Every week we will be including additional questions and informal UPC and UMC interpretations
- Right and left couplings were installed for the fuel gas line, located in the crawl space. 1. Is the couplings location in the crawl space allowed by the UMC for service accessibility? 2. Is crawl space considered as a concealed space per Section 1311.3?
- 1. Yes. 2. No. A crawl space is considered to be accessible, unless it meets the definition of concealed which is to hide or cover up. Most crawl spaces meet the definition of accessible, but there may be a case where the crawl space is not large enough for adequate access and is considered not accessible which could then be defined as a concealed space.
- 1. Is the Dishwasher Air Gap fitting required to protect the public water supply?
2. Is the Dishwasher Air Gap fitting required to assure no possibility of a grey-water siphon from the p-trap into the dishwasher?
3. Is the Dishwasher Air Gap fitting required to prevent black-water sewage from entering a dishwasher?
- 1. No. Section 414.1 of the 2021 Uniform Plumbing Code requires domestic or commercial dishwashing machines to comply with UL 749. Domestic dishwashers are to be tested and listed to NSF 3 and UL 921, which requires compliance with ASSE 1006. Section 1.3.4 of ASSE 1006 states, “Potable water supplies to the unit shall be protected against contamination by means of air gaps or other acceptable devices. This requirement applies to the supplying of potable water to all accessories such as dispensers and injectors as well as the washing machine.” Dishwashers not listed to UL 749 and ASSE 1006 must be approved by the Authority Having Jurisdiction prior to installation as prescribed in Chapter 3. The drainage air gap fitting described in Section 807.4, is intended to prevent backflow of waste water from the kitchen sink into the washing compartment of the dishwasher in the event of a stoppage in the kitchen sink or waste line.
2. Kitchen sink waste is not gray water* but would be considered sewage**. The drainage air gap fitting for a residential dishwasher is intended to prevent backflow of waste water from the kitchen sink into the washing compartment of the dishwasher, in the event of a stoppage in the kitchen sink or waste line.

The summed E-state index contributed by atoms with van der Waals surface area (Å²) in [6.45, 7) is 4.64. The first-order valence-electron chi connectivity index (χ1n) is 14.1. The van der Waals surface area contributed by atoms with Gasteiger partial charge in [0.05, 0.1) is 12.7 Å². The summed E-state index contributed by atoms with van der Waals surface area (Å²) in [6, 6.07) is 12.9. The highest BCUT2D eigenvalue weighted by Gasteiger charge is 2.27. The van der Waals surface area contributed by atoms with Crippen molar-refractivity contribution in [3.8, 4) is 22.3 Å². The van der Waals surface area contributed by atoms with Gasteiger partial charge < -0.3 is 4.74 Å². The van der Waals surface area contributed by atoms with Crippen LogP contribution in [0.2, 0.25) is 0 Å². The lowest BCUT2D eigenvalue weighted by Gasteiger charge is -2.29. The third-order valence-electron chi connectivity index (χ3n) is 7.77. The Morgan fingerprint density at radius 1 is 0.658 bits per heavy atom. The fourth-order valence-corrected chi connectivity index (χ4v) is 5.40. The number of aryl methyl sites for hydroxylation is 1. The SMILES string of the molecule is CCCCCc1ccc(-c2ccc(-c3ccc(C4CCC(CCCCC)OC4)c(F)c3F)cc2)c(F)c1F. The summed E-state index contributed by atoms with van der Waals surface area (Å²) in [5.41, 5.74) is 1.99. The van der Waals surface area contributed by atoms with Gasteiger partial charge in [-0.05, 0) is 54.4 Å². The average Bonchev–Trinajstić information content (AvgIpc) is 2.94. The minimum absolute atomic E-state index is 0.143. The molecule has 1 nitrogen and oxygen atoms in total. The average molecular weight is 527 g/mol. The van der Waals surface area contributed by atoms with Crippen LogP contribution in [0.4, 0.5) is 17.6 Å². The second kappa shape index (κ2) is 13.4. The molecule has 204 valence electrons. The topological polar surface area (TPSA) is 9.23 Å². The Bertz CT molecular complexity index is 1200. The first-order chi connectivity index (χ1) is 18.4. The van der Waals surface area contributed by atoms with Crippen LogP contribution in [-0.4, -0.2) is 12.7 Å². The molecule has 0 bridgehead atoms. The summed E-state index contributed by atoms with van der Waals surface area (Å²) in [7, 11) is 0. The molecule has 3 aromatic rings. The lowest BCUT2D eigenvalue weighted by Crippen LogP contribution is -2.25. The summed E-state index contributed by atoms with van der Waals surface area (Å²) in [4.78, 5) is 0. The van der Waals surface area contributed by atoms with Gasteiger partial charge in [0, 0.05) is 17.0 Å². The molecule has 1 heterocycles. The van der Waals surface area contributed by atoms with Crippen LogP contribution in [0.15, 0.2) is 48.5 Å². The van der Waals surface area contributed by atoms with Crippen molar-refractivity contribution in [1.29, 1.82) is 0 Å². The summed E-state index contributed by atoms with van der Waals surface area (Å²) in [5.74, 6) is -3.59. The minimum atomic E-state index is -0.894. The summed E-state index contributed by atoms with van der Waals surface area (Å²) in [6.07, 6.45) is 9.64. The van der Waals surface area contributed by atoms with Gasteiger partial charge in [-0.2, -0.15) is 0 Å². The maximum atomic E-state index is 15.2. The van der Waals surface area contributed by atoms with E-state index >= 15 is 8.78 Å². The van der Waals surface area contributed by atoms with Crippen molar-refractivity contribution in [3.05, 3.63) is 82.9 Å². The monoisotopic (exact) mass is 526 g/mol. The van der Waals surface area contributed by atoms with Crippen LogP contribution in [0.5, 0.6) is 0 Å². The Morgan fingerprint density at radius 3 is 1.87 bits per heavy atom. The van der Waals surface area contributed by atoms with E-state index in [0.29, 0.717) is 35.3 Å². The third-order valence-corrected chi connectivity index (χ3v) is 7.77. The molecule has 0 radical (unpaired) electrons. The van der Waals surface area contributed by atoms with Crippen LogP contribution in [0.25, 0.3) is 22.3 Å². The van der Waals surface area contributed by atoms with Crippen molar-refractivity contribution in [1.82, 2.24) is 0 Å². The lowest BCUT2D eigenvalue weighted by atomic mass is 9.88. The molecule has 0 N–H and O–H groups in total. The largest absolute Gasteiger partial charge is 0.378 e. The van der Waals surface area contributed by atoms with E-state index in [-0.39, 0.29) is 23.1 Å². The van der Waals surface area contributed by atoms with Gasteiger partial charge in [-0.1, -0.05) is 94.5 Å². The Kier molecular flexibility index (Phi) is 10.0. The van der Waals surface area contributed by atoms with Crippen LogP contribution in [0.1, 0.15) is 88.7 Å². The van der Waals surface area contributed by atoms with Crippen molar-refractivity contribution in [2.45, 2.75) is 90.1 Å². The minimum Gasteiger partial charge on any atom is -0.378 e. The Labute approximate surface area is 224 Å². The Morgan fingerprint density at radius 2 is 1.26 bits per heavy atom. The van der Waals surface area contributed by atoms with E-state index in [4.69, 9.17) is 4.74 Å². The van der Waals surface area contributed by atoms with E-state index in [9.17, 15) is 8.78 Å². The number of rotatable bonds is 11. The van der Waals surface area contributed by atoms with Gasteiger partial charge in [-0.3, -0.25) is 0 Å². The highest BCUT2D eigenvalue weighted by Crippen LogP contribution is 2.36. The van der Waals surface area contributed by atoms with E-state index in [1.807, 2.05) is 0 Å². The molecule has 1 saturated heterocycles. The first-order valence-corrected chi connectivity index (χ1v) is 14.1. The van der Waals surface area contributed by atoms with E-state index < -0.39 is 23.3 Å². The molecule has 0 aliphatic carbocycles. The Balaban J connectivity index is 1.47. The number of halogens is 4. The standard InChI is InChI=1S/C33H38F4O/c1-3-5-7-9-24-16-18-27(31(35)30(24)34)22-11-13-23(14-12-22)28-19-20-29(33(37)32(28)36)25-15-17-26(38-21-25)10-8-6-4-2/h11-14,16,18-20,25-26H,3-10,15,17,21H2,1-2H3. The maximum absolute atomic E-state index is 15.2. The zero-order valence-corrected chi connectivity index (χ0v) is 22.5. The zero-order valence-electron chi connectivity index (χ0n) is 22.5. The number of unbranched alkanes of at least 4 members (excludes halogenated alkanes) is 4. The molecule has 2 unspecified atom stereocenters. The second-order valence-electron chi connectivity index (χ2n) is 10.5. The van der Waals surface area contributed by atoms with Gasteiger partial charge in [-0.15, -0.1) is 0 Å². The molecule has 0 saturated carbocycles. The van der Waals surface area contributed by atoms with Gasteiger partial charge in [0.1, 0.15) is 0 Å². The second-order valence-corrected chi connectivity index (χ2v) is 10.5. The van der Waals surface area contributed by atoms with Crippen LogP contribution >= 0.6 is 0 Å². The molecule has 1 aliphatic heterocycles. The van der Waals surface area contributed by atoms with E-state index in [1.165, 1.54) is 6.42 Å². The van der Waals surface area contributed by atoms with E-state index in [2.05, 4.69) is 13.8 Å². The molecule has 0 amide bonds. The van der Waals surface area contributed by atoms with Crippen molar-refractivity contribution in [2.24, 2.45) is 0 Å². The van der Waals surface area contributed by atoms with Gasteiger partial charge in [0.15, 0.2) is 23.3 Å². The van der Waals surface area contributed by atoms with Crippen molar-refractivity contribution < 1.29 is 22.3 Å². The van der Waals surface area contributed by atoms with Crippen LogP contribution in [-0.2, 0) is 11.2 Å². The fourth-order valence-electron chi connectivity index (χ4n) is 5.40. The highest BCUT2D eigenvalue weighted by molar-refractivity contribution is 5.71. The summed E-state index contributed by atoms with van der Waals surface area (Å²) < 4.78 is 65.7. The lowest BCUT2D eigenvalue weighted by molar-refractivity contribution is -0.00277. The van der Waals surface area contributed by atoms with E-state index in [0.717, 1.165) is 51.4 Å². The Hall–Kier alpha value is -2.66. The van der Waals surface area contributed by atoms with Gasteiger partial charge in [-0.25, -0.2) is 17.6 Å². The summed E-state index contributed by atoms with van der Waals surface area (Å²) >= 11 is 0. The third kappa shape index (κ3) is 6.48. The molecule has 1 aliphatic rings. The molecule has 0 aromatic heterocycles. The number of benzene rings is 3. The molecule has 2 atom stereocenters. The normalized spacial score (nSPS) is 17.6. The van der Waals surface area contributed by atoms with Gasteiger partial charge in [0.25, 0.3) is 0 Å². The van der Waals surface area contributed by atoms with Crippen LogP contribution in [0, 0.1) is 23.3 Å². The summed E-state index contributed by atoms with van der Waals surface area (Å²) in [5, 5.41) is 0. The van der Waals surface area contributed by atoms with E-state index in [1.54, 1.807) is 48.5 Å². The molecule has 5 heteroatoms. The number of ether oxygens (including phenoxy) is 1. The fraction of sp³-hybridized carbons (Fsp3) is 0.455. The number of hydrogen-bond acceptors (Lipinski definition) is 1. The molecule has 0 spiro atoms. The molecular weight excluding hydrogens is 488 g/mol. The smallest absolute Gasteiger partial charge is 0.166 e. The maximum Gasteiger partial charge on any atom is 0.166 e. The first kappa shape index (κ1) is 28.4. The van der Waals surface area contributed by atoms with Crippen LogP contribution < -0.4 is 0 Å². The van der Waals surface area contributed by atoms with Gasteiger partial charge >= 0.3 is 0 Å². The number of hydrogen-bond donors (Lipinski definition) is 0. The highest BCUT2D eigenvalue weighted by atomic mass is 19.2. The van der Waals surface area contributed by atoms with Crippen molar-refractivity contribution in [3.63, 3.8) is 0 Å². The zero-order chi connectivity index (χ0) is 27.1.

3. Yes. See #2
- Can a factory-made air duct be used to supply the first and second floor only; and a separate independent factory-made air duct be used to supply the third floor only?
- No, under section 603.3 of the 2012 Uniform Mechanical Code factory made air ducts shall not be used as vertical risers in structures greater than two stories.
- Is a shower without a threshold required to have a test such as ADA showers? Is a temporary dam to fill the receptor for test in accordance with the UPC?
- The code does not separate the testing of an ADA shower installation and a typical shower with a curb or threshold. If constructed correctly, even an ADA compliant “roll-in shower” would have a high point at the entrance of the shower enclosure. All areas of this “enclosure” would be have to be verified as “water-tight” as required by the code.
- Do you need a 1 inch clearance from combustible materials for a single dwelling domestic kitchen range exhaust duct and a domestic type clothes dryer exhaust duct?
- No. Domestic range vents and domestic dryer vents do not require a minimum clearance to combustibles unless specifically required by the manufacturer’s installation instructions. It should be noted that there is a 1 inch minimum clearance requirement between an exhaust duct and shaft serving a cooking appliance equipped with an open-top broiler per Section 920.0 (2003/2006/2009/2012/2015.2018/2021).